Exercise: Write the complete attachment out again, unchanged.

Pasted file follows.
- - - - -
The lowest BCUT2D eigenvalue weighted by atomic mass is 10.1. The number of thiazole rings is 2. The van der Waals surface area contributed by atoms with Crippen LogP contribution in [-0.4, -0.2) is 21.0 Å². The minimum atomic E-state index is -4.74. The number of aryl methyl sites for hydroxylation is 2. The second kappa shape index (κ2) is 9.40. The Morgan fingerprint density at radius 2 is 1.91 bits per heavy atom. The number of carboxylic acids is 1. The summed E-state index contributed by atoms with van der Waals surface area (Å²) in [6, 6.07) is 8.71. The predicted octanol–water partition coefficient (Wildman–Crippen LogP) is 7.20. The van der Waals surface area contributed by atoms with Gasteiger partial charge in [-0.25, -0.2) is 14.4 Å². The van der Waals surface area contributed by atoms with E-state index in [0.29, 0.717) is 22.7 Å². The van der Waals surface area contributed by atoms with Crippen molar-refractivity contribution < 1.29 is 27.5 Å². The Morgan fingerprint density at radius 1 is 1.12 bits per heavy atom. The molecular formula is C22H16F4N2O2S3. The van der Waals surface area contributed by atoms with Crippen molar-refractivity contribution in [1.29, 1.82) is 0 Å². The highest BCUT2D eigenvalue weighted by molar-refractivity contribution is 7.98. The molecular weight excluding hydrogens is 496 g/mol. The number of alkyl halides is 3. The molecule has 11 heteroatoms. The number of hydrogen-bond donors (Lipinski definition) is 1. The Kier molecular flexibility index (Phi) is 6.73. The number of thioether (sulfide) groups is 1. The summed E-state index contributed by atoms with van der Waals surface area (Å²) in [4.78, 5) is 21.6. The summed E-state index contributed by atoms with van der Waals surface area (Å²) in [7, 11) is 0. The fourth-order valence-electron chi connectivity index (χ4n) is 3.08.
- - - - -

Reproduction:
The lowest BCUT2D eigenvalue weighted by atomic mass is 10.1. The number of thiazole rings is 2. The van der Waals surface area contributed by atoms with Crippen LogP contribution in [-0.4, -0.2) is 21.0 Å². The minimum atomic E-state index is -4.74. The number of aryl methyl sites for hydroxylation is 2. The second kappa shape index (κ2) is 9.40. The Morgan fingerprint density at radius 2 is 1.91 bits per heavy atom. The number of carboxylic acids is 1. The summed E-state index contributed by atoms with van der Waals surface area (Å²) in [6, 6.07) is 8.71. The predicted octanol–water partition coefficient (Wildman–Crippen LogP) is 7.20. The van der Waals surface area contributed by atoms with Gasteiger partial charge in [-0.25, -0.2) is 14.4 Å². The van der Waals surface area contributed by atoms with E-state index in [0.29, 0.717) is 22.7 Å². The van der Waals surface area contributed by atoms with Crippen molar-refractivity contribution < 1.29 is 27.5 Å². The Morgan fingerprint density at radius 1 is 1.12 bits per heavy atom. The molecular formula is C22H16F4N2O2S3. The van der Waals surface area contributed by atoms with Crippen molar-refractivity contribution in [1.29, 1.82) is 0 Å². The highest BCUT2D eigenvalue weighted by molar-refractivity contribution is 7.98. The molecular weight excluding hydrogens is 496 g/mol. The number of alkyl halides is 3. The molecule has 11 heteroatoms. The number of hydrogen-bond donors (Lipinski definition) is 1. The Kier molecular flexibility index (Phi) is 6.73. The number of thioether (sulfide) groups is 1. The summed E-state index contributed by atoms with van der Waals surface area (Å²) in [4.78, 5) is 21.6. The summed E-state index contributed by atoms with van der Waals surface area (Å²) in [7, 11) is 0. The fourth-order valence-electron chi connectivity index (χ4n) is 3.08.